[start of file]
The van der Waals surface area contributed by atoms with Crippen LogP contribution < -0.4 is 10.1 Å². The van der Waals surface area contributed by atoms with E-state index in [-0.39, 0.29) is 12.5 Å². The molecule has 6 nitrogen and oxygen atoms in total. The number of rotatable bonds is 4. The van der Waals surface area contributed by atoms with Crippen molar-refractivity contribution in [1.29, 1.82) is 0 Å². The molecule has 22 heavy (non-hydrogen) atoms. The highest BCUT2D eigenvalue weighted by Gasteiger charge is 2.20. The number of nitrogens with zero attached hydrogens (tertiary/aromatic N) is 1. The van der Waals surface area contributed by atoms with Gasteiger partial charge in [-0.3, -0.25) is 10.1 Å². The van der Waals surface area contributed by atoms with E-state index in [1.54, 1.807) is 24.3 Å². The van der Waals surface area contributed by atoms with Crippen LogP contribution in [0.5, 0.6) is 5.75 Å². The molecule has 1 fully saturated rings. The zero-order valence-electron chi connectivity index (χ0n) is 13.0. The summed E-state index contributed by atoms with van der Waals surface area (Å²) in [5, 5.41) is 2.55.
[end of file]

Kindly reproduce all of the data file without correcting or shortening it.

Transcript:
The van der Waals surface area contributed by atoms with Crippen LogP contribution < -0.4 is 10.1 Å². The van der Waals surface area contributed by atoms with E-state index in [-0.39, 0.29) is 12.5 Å². The molecule has 6 nitrogen and oxygen atoms in total. The number of rotatable bonds is 4. The van der Waals surface area contributed by atoms with Crippen molar-refractivity contribution in [1.29, 1.82) is 0 Å². The molecule has 22 heavy (non-hydrogen) atoms. The highest BCUT2D eigenvalue weighted by Gasteiger charge is 2.20. The number of nitrogens with zero attached hydrogens (tertiary/aromatic N) is 1. The van der Waals surface area contributed by atoms with Gasteiger partial charge in [-0.3, -0.25) is 10.1 Å². The van der Waals surface area contributed by atoms with E-state index in [1.54, 1.807) is 24.3 Å². The van der Waals surface area contributed by atoms with Crippen LogP contribution in [0.5, 0.6) is 5.75 Å². The molecule has 1 fully saturated rings. The zero-order valence-electron chi connectivity index (χ0n) is 13.0. The summed E-state index contributed by atoms with van der Waals surface area (Å²) in [5, 5.41) is 2.55.